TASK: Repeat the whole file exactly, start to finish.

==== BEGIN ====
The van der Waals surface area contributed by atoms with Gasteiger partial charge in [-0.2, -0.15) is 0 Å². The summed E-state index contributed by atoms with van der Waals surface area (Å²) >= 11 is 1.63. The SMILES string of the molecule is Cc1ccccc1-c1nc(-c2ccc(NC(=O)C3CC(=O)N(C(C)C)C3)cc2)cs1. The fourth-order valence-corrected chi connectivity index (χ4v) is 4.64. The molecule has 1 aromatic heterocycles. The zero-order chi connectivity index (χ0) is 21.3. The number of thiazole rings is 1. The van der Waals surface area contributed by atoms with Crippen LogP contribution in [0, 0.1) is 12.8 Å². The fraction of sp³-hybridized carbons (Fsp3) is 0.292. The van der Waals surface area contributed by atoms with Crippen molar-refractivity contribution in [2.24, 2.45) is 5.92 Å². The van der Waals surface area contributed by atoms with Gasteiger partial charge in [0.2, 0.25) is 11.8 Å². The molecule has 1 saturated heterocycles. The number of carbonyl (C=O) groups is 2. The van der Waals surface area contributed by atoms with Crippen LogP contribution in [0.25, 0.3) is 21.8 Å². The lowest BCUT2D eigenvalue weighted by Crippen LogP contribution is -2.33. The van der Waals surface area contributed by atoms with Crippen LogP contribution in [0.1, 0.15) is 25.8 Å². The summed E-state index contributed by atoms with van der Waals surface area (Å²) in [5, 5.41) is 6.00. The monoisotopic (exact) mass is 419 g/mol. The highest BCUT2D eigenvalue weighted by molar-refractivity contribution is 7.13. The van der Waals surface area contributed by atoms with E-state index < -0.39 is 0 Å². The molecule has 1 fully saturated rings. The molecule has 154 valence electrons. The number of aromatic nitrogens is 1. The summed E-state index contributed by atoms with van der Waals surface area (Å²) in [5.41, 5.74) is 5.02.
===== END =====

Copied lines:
The van der Waals surface area contributed by atoms with Gasteiger partial charge in [-0.2, -0.15) is 0 Å². The summed E-state index contributed by atoms with van der Waals surface area (Å²) >= 11 is 1.63. The SMILES string of the molecule is Cc1ccccc1-c1nc(-c2ccc(NC(=O)C3CC(=O)N(C(C)C)C3)cc2)cs1. The fourth-order valence-corrected chi connectivity index (χ4v) is 4.64. The molecule has 1 aromatic heterocycles. The zero-order chi connectivity index (χ0) is 21.3. The number of thiazole rings is 1. The van der Waals surface area contributed by atoms with Crippen LogP contribution in [0, 0.1) is 12.8 Å². The fraction of sp³-hybridized carbons (Fsp3) is 0.292. The van der Waals surface area contributed by atoms with Crippen molar-refractivity contribution in [2.24, 2.45) is 5.92 Å². The van der Waals surface area contributed by atoms with Gasteiger partial charge in [0.2, 0.25) is 11.8 Å². The molecule has 1 saturated heterocycles. The number of carbonyl (C=O) groups is 2. The van der Waals surface area contributed by atoms with Crippen LogP contribution in [0.25, 0.3) is 21.8 Å². The lowest BCUT2D eigenvalue weighted by Crippen LogP contribution is -2.33. The van der Waals surface area contributed by atoms with Crippen LogP contribution in [0.1, 0.15) is 25.8 Å². The summed E-state index contributed by atoms with van der Waals surface area (Å²) in [5, 5.41) is 6.00. The monoisotopic (exact) mass is 419 g/mol. The highest BCUT2D eigenvalue weighted by molar-refractivity contribution is 7.13. The van der Waals surface area contributed by atoms with E-state index < -0.39 is 0 Å². The molecule has 1 fully saturated rings. The molecule has 154 valence electrons. The number of aromatic nitrogens is 1. The summed E-state index contributed by atoms with van der Waals surface area (Å²) in [5.41, 5.74) is 5.02.